Red Rat is one of his songs said skin bleaching is a sign of black people trying to look like white people. A sign that they are not proud of their African skin. In emphasising this, Red Rat actually said ‘Bleach out face, dem looking like dead people…face red like the devil, dem looking so evil.
Those dancehall artists in that skin lightening ‘syndrome’ are tarnishing Reggae image. Listen to the track below
When I-Octane and Vanessa Bling‘s picture caused a lot of controversy on the social networks I could not believe what people were saying. As a result, I had to research more on the issue. People were saying I-Octane is dating the Gaza empress but I could not buy that. After reading through a lot of articles, I finally came to the main issue behind that picture.
This picture was taken as a publicity and promotional image for their collaboration song titled ‘Cya Do It’. This song is likely to make history if people really give it time. It appears on the How it feel Riddim which is already on almost everyone’s mobile music player. Check them out in the video below.People always have something to say isn’t it?
When I heard a colleague playing Catty Ranks and Shaka Demas’ music in his car, it really took me down the memory lane. Remembering the good old days when Dancehall was still reggae. I remember those days when we used to dance to Shabba Ranks’ Ting a ling. For real those were the days. Before the commodification of the sweet good music.
When Dancehall music started, back in the day, it was just a dance version of reggae music. The only difference was the up tempo beat and the party mood it brought in. today it is said to be a sub branch of reggae but I would like to argue that with time it is slowly divorcing from the main core.
Back in the day in the period between 1985 and 2000, the only difference between reggae and dancehall was the tempo in the beat. The theme, lyrics and ethics all went back to the basics of reggae. Those were the days before the ‘Gazzarisation’ of reggae music. Before talented youths used their talent to manipulate the sound of reggae. Those were the days before the fans started controlling the artist. I mean the days when an artist was in charge of the people, setting the pace on what they should listen to.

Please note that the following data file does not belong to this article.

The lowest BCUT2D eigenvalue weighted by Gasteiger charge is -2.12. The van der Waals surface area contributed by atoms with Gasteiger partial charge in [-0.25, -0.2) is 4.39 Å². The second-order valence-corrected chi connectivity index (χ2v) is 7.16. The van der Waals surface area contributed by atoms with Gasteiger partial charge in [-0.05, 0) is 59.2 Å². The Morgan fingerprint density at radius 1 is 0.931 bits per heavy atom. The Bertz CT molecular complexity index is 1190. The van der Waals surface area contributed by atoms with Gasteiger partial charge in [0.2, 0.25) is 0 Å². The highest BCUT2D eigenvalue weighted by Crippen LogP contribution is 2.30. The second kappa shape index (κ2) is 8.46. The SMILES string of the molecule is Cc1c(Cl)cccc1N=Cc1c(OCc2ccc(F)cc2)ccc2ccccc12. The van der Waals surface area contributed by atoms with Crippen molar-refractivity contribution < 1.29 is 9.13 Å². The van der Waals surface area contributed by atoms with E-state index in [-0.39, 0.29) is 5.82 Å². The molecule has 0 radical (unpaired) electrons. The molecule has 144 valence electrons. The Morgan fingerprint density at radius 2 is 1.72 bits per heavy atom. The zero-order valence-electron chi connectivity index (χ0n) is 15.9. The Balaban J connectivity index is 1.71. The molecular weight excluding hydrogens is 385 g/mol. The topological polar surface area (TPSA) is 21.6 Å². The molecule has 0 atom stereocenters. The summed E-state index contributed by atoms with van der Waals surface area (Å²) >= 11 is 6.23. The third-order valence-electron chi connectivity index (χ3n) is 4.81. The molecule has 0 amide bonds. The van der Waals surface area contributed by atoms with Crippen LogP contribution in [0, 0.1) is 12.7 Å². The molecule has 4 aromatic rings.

Such were the days when body bleaching and tattooing was taboo in the reggae community. Can someone bring back. I remember around 1992 on a Christmass party we were dancing to Ting a ling as a family and it all looked good.
Can someone tell me if it is still possible to play RDX on a family gathering? We used to watch Shaka Demas on national TV during the prime time. Can we still play Spice’s ‘So mi like it’ on national TV and feel good about it? I don’t think so. Dancehall has taken the lost ways and if it continue like that, it is going to be completely divorced from reggae
“Family means everything to the Marley family. It is our life, an expression of our love.” – Sister Rita Marley
When you saw the headline, ‘How many children did Bob Marley have’ what answers came to your head. I know a lot of people will only think of Ziggy Marley. Some will only add Damian Marley to the list. Some will make them three by adding Stephen Marley. A few would probably make an effort to come up with a list of 5 after scratching their heads over and over again.How many of you know about Bob Marley’s daughters? Of cause there are a lot who know the full list of Marley’s children but there are a lot who don’t know. Curiosity made me research more about The Marley Children.
Well according to Bob Marley official website, the Reggae Legend had 11 children. However, those who follow reggae would agree with me that every now and then the media tell us about one more child making them 12. Other sources add one more child and they could be more out there.
1.Sharon Marley was born on November 23, 1964, to Rita in previous relationship. Information available about her reveals that she is a singer dancer and curator. She was adopted into Bob Marley’s family when he married Rita.
2.Cedella Marley was born on August 23, 1967. She is the First daughter of Bob and Rita. Cadella is a singer, dancer , fashion designer, and actress as well as an entrepreneur. According to her Twitter profile, Cadella is the C.E.O of Tuff Gong International, and she is one of four Melody Makers, and mom of three.
3.David Nesta “Ziggy” Marley was born on October 17, 1968, to Rita and Bob Marley.
He is currently one of the leading reggae musicians and leader of the band The Melody Makers. Ziggy is Bob and Rita’s oldest son. He has also acted in the movies Shark Tale (2004) Life and Debt (2001) A reggae session (1988) A child’s garden of poetry (2011) Ziggy Marley: love is my religion (2007).
4.Stephen Robert Nesta ‘Raggamuffin’ Marley was born on April 20, 1972, to Rita and Bob Marley. he is also part oft of Ziggy Marley’s band and a six-time Grammy award winner.
5.Robert “Robbie” Marley was born on May 16, 1972, to Pat Williams and Bob Marley.Robbie was born less than a month after Stephen and was Bob’s first of many children he fathered without his wife Rita. Not much is known about his mother Pat “Lucille” Williams as Robbie was brought to live with Bob and Rita. He is not a musician and has mostly stayed out of the spotlight as a motorcycle stunt rider.